- Place of origin:
- Materials and Techniques:
- Credit Line:
Gift of J.H. Fitzhenry
- Museum number:
- Gallery location:
A spoon is a type of household implement used (depending on the form and size) for serving, stirring, basting, eating etc., and consisting of a shallow bowl (usually oval, sometimes circular) and a handle (varying in length, curvature and style of decoration). From about the 1660s to the 1760s, the stem curved in the same direction of the bowl but thereafter, with the advent of spoons made in the 'Old English Pattern', the stem curved in the opposite direction of the bowl so that when a spoon is laid on a table both the bottom of the bowl and the terminal of the stem are in contact with the surface and the spoon is in a balanced position; hence on later spoons the decoration is on the front of the handle.
The styles of spoons vary tremendously, especially in the shape of the stem, the decoration of the bowl and the form of the terminal. The patterns of some spoons have distinctive names based on the shape and style of the handle, e.g. fiddle pattern, Old English Pattern, Onslow Pattern and dozens of others, both old and modern.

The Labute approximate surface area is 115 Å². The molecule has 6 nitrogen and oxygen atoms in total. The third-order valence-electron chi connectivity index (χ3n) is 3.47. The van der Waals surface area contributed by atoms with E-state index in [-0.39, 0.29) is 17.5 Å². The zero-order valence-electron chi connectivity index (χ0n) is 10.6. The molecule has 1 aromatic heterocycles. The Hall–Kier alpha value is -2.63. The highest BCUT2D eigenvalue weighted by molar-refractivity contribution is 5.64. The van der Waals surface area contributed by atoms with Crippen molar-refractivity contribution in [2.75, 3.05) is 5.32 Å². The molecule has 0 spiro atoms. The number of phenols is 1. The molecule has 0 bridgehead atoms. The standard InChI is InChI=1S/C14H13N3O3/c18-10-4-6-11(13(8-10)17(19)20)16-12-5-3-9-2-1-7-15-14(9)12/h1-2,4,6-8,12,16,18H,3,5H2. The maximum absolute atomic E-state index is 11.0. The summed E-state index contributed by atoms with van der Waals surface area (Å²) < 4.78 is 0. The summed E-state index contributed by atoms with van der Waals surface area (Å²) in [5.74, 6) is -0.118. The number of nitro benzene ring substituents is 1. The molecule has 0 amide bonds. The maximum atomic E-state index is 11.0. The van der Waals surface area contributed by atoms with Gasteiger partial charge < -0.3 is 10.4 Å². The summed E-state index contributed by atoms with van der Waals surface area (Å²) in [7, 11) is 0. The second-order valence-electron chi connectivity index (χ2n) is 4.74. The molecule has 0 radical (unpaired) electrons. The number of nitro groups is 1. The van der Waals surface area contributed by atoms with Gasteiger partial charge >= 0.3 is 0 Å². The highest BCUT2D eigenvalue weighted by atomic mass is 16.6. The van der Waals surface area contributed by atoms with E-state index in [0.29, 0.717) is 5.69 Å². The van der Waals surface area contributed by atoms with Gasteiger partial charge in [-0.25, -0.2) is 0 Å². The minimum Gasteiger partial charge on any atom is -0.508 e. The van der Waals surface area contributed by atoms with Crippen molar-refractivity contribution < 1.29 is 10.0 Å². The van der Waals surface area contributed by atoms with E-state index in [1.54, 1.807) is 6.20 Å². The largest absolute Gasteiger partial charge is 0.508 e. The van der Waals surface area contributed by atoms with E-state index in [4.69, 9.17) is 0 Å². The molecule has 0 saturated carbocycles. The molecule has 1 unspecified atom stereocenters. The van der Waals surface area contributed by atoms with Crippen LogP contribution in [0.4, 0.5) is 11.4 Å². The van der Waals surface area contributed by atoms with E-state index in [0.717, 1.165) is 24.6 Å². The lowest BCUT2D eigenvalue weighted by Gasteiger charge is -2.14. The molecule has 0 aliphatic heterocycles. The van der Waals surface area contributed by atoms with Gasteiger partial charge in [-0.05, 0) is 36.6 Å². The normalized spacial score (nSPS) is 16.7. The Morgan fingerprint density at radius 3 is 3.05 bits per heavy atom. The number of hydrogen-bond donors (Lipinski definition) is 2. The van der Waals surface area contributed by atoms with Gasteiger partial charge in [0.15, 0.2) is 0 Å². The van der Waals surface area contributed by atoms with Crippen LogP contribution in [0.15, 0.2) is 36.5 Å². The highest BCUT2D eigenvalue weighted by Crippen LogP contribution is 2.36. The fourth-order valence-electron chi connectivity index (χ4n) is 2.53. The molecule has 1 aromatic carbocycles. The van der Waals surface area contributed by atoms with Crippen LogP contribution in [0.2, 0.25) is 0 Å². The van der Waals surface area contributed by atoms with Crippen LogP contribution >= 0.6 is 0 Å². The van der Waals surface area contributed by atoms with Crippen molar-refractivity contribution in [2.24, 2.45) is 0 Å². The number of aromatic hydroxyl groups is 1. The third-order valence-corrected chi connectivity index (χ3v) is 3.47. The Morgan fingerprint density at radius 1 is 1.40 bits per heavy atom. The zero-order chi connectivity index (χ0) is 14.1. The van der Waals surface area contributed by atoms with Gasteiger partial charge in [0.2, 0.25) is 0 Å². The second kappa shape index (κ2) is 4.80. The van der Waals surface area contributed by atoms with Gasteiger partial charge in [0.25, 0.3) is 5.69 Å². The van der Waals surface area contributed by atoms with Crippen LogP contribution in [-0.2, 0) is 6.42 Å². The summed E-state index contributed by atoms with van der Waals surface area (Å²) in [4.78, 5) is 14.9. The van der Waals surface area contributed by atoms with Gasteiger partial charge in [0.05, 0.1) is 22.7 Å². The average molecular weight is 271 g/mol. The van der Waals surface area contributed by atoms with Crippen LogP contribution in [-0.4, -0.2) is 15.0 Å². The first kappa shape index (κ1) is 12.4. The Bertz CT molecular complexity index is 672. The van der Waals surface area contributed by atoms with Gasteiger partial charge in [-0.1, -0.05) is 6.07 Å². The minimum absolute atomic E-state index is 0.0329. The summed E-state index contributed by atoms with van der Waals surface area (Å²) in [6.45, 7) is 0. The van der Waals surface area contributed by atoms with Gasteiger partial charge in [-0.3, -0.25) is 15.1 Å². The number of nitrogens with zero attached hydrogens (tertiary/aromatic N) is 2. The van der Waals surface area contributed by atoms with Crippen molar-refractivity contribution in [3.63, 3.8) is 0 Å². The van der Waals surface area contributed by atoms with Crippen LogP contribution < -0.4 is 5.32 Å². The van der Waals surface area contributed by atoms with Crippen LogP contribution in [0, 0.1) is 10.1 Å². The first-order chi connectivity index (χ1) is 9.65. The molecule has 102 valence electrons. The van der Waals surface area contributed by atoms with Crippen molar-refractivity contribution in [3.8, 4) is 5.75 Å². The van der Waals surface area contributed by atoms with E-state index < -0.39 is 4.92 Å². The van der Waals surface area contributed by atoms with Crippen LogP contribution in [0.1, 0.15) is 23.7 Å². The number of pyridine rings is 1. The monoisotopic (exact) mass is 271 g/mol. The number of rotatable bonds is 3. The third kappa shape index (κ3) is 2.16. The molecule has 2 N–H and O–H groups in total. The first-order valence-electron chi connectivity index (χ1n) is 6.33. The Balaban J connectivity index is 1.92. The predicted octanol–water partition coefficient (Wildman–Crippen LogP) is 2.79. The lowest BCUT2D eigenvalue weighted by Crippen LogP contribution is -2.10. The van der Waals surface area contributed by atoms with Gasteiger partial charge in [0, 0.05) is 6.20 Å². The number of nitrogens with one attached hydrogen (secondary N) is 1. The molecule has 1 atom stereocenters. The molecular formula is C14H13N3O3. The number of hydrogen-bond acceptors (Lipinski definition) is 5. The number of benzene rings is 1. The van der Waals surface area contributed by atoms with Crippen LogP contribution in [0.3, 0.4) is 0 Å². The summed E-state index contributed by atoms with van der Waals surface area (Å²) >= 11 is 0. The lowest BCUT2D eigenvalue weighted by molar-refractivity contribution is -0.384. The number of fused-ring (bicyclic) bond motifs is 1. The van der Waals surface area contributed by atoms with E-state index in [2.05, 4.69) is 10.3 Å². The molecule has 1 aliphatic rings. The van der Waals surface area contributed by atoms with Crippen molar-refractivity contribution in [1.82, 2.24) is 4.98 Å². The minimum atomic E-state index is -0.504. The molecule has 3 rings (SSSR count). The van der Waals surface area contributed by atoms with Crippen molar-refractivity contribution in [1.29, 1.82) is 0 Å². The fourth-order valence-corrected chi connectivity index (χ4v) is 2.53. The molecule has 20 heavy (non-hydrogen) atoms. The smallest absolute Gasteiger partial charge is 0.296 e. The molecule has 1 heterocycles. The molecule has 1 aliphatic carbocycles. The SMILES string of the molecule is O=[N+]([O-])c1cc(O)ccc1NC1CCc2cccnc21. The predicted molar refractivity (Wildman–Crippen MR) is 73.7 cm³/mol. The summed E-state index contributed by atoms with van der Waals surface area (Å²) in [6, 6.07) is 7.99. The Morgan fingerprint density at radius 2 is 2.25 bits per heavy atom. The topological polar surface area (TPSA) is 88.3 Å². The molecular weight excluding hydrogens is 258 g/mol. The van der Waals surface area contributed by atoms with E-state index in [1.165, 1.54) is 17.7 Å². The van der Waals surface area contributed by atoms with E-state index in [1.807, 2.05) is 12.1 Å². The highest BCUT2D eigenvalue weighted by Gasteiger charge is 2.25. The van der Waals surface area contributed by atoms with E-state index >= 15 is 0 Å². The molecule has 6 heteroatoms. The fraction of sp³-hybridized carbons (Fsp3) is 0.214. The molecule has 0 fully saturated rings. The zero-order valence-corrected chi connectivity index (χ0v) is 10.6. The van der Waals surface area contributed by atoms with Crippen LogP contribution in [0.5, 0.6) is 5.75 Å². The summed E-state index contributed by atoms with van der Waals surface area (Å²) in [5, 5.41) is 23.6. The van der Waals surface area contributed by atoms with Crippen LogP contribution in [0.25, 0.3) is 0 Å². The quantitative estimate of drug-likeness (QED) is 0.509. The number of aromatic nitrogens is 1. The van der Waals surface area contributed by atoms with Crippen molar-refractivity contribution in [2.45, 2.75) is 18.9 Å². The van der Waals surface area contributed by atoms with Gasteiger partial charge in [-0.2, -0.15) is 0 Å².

Spoon of silver, handle turned up at the end, pointed bowl with a stork amongst bulrushes on the back.
Place of Origin
Materials and Techniques
Marks and inscriptions
London hallmarks for 1764-65
Mark of NH
Length: 20.5 cm, Weight: 58 g
Silver, London hallmarks for 1764-65; mark possibly Nathaniel Horwood, Grimwade 3744 - unascribed; Hanoverian pattern with unusual fancy back, a stork with a snake in its beak, among bulrushes - reference to Aesop's Fables?
Bibliographic References (Citation, Note/Abstract, NAL no)
Ian Pickford, Silver Flatware, English, Irish and Scottish, 1660-1980, Woodbridge, Antique Collectors; Club, 1983. ISBN. 0907462359
Forging (metal forming)
Stork (bird); Bulrushes
Eating; Metalwork; Tableware & cutlery